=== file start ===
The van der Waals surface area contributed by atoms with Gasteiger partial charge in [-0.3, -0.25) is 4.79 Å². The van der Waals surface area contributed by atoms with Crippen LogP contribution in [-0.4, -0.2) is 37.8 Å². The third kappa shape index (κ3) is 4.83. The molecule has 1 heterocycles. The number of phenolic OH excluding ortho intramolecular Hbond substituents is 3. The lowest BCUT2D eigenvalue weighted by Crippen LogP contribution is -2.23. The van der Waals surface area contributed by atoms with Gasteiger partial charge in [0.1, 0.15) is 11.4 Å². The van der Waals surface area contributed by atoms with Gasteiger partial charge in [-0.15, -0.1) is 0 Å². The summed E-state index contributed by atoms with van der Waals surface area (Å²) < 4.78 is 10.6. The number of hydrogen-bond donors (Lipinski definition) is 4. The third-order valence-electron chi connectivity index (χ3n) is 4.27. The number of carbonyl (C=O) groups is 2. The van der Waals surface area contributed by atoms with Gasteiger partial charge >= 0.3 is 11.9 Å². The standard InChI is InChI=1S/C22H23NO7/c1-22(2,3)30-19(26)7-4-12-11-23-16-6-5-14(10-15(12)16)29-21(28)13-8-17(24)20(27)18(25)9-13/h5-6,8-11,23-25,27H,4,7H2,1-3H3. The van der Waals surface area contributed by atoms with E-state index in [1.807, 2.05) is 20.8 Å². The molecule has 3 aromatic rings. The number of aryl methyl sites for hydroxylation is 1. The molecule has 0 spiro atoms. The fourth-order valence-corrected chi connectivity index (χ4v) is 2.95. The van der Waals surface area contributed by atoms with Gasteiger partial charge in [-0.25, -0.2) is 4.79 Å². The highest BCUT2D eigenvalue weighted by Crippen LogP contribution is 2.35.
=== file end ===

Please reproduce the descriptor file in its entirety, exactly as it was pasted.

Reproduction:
The van der Waals surface area contributed by atoms with Gasteiger partial charge in [-0.3, -0.25) is 4.79 Å². The van der Waals surface area contributed by atoms with Crippen LogP contribution in [-0.4, -0.2) is 37.8 Å². The third kappa shape index (κ3) is 4.83. The molecule has 1 heterocycles. The number of phenolic OH excluding ortho intramolecular Hbond substituents is 3. The lowest BCUT2D eigenvalue weighted by Crippen LogP contribution is -2.23. The van der Waals surface area contributed by atoms with Gasteiger partial charge in [0.1, 0.15) is 11.4 Å². The van der Waals surface area contributed by atoms with Gasteiger partial charge in [-0.15, -0.1) is 0 Å². The summed E-state index contributed by atoms with van der Waals surface area (Å²) < 4.78 is 10.6. The number of hydrogen-bond donors (Lipinski definition) is 4. The third-order valence-electron chi connectivity index (χ3n) is 4.27. The number of carbonyl (C=O) groups is 2. The van der Waals surface area contributed by atoms with Gasteiger partial charge >= 0.3 is 11.9 Å². The standard InChI is InChI=1S/C22H23NO7/c1-22(2,3)30-19(26)7-4-12-11-23-16-6-5-14(10-15(12)16)29-21(28)13-8-17(24)20(27)18(25)9-13/h5-6,8-11,23-25,27H,4,7H2,1-3H3. The van der Waals surface area contributed by atoms with E-state index in [1.807, 2.05) is 20.8 Å². The molecule has 3 aromatic rings. The number of aryl methyl sites for hydroxylation is 1. The molecule has 0 spiro atoms. The fourth-order valence-corrected chi connectivity index (χ4v) is 2.95. The van der Waals surface area contributed by atoms with Gasteiger partial charge in [-0.25, -0.2) is 4.79 Å². The highest BCUT2D eigenvalue weighted by Crippen LogP contribution is 2.35.